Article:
- The western section of Lake Erie, comprising one-fourth of the area, is shallower with an average depth of 42 feet (13 m) and a maximum depth of 62 feet (19 m)
- Is home to Point Pelee National Park, which is the southernmost point of Canada's mainland.
- Produces more fish each year for human consumption than the other four Great Lakes combined.
- Is bounded on the north by Ontario and on the south by Ontario's Niagara Peninsula and by New York State, U.S.
- Is the eastern-most and smallest in surface area (7,540 square miles, 19,529 km) of the Great Lakes
- Exceeds Lake Erie in volume (393 cubic miles, 1639 km).
- Is the 14th largest lake in the world and has a shoreline 712 miles (1146 km) long.
- Has an elevation of 246 feet (75 m) above sea level.
- Is 193 miles (311 km) in length, and 53 miles (85 km) in breadth
- The average depth of Lake Ontario is 283 feet (86 m), with a maximum depth of 802 feet (244 m).
- Is named for the Iroquois word “ontara” which means "lake," with “Ontario” translated as "beautiful lake.”
- Provides drinking water for the 2.5 million residents of Toronto, the capital city of the province of Ontario, and Canada’s most-populated city.
Fresh Water Supply and Usage
- One in every three Canadians and one in every seven Americans rely on the Great Lakes for their freshwater
- In total, freshwater is estimated to contribute up to $23 billion annually to the Canadian economy, Environment Canada says.
- Between 1972 and 1991, Canada's withdrawal of freshwater resources increased from 24 billion cubic metres per year to over 45 billion cubic metres per year – a rise of 80%: in the same period, the population increased only 3%
- Less than 3% of the water produced at a large municipal water treatment plant is used for drinking purposes; during the summer, about half of all treated water is sprayed onto lawns and gardens
- On average, 14% of municipal piped water is lost in pipeline leaks – up to 30% in some communities
- Per capita, Canadians are the planet's second-biggest water consumers, behind Americans. The average Canadian uses 335 litres per day - more than double Europeans' usage. And Canadian water use is growing (by 25 per cent over the past two decades), while other developed countries, including the U.S., have seen consumption drop.
- Canada has about 9% of the world's renewable freshwater supply, compared with 18% for Brazil, 9% for China, and 8% for the United States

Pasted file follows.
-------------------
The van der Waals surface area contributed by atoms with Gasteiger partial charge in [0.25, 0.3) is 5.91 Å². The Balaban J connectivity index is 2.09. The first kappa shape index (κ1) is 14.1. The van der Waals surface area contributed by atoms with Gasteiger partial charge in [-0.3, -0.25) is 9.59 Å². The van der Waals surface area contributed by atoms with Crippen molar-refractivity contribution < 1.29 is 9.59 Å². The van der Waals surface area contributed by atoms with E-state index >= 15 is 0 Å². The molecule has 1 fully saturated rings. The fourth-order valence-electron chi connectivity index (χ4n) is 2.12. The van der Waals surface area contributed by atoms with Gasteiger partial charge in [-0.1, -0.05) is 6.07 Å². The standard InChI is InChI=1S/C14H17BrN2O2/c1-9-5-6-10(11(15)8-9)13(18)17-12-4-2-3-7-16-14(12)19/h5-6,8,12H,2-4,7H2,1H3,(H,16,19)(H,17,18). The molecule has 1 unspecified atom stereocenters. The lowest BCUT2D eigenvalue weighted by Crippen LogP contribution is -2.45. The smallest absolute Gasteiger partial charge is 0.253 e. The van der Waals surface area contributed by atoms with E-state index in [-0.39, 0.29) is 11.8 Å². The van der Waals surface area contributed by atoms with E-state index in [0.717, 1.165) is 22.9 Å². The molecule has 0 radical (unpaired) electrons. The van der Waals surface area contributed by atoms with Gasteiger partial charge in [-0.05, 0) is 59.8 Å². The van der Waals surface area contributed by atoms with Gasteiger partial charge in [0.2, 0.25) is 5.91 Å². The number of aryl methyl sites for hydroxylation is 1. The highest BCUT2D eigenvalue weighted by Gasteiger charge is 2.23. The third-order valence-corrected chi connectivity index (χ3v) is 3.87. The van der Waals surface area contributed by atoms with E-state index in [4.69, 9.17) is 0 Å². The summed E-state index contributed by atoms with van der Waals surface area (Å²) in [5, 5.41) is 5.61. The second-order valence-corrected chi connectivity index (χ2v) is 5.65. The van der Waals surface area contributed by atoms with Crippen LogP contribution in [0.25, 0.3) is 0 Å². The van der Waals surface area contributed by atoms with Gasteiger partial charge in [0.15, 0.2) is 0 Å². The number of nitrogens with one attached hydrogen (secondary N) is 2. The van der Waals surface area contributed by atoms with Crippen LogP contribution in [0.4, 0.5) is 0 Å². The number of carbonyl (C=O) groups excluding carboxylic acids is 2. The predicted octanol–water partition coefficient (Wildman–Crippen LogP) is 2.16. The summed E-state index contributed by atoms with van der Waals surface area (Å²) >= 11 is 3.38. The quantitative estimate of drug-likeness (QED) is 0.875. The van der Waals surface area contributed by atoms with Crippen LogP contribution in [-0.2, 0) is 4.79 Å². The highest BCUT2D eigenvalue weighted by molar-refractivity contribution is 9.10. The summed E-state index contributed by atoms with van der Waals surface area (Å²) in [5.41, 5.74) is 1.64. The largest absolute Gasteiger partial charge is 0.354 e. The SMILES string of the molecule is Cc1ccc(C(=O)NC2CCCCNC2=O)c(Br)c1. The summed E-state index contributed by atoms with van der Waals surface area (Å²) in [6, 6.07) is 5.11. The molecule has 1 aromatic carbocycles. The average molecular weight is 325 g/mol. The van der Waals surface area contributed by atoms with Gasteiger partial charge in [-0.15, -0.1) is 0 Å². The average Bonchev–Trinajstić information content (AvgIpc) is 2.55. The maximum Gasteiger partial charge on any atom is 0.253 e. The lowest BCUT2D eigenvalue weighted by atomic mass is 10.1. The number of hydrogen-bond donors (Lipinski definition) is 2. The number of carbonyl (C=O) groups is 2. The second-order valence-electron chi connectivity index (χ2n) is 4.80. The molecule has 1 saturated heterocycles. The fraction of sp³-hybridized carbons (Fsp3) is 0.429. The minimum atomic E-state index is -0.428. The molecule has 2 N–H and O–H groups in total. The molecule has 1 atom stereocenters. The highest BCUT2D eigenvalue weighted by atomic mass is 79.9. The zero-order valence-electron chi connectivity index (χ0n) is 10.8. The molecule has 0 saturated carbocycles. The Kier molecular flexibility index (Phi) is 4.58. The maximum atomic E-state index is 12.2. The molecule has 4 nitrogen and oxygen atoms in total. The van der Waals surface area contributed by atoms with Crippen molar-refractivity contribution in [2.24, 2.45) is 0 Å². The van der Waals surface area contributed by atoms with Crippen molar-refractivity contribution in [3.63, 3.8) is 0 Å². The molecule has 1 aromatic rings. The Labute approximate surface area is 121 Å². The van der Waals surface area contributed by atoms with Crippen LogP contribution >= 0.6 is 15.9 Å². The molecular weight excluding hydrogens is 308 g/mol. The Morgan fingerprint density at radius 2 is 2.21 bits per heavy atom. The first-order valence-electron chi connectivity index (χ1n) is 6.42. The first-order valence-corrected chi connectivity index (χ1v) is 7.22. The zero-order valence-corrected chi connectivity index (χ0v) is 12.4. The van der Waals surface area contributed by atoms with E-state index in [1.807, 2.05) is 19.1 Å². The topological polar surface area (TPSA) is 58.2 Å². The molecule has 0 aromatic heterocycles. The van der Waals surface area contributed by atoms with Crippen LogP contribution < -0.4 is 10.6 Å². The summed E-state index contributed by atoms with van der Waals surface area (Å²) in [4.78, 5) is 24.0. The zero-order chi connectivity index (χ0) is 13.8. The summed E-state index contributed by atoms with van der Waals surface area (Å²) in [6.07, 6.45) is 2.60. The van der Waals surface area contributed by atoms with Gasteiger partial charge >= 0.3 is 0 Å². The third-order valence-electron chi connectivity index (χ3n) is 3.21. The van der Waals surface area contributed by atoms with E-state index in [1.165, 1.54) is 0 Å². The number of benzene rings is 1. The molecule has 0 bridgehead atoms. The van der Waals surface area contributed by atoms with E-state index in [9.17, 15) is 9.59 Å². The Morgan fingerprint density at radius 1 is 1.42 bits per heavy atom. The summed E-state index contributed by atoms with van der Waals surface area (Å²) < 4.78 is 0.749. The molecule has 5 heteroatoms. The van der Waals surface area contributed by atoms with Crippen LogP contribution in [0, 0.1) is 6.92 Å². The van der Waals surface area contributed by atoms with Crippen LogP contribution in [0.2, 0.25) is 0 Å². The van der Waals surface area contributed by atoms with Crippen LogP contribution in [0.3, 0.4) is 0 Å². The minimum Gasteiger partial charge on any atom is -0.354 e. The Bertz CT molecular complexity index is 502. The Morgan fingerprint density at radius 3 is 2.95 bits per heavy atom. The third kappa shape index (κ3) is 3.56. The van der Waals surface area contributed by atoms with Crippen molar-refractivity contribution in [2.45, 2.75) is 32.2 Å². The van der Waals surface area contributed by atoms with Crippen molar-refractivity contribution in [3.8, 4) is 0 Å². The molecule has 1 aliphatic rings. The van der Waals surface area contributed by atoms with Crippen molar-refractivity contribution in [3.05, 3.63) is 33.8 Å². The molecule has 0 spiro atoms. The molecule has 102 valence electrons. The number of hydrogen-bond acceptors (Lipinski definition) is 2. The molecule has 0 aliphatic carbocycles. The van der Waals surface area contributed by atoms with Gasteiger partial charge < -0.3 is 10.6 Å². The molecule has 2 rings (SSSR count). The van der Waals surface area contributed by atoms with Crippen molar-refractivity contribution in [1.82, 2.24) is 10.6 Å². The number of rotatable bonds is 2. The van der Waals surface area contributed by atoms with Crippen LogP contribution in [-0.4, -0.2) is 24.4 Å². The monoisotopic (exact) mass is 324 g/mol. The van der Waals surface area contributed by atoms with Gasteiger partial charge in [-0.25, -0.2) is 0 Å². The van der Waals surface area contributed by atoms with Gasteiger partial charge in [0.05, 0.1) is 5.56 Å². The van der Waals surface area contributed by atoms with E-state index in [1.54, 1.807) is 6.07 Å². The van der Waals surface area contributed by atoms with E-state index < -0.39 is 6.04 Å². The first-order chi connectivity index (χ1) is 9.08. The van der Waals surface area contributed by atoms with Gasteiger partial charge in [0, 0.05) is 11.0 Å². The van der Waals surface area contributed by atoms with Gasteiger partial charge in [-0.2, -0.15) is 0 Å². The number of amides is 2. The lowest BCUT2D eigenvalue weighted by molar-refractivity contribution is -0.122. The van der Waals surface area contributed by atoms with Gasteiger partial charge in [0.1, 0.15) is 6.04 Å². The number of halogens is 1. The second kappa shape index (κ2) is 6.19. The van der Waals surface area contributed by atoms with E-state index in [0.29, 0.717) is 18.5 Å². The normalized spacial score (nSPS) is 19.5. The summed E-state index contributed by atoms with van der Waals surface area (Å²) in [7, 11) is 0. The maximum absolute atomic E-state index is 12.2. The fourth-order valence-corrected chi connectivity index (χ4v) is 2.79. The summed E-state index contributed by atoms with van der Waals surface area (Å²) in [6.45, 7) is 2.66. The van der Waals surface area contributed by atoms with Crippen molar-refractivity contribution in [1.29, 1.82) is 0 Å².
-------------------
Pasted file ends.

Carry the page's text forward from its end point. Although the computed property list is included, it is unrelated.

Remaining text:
- Canada holds 20% of the world's freshwater, but has only 9% of the world's renewable freshwater supply; the rest is ''fossil water'', a legacy of the melting of large ice sheets that once covered much of Canada
- Approximately 60% of Canada's freshwater drains north, while 90% of its population lives within 300km of its southern border
- The water levels of the Great Lakes are now at lows that have not been seen since the 1920s. Over the last century, the difference in water levels has ranged from nearly 4 feet for Lake Superior and between 6 and 7 feet for the other Great Lakes.
- To date, nearly 150 alien species, have invaded the Great Lakes, resulting in catastrophic results for the indigenous wildlife of the lakes.
- Over 360 chemical compounds have been identified in the Great Lakes.
Caribou on the Slate Islands
- The weight of a female varies between 132 - 375 lb (60 and 170 kg).
- Caribou are ruminants, having a four-chambered stomach. They mainly eat lichens in winter. However, they also eat the leaves of willows and birches, as well as sedges and grasses.
- Mating occurs from late September or October to early November. Males battle for access to females. Two males will lock each other’s antlers together and try to push each other away.
- Under normal circumstances, both sexes grow antlers. However on the Slate Islands, with no predators to contend with, female caribou have evolved so that they no longer grow antlers.
- Caribou do not compete for food sources with any other mammals on the Slate Islands, and they maintain their largest density on these islands than anywhere else on Earth.
- The lake sturgeon is the largest freshwater fish in the world and is considered a living fossil because it has survived - virtually unchanged - for over 100 million years.
- Lake sturgeon are bottom-feeders with a partly cartilaginous skeleton and skin bearing rows of bony plates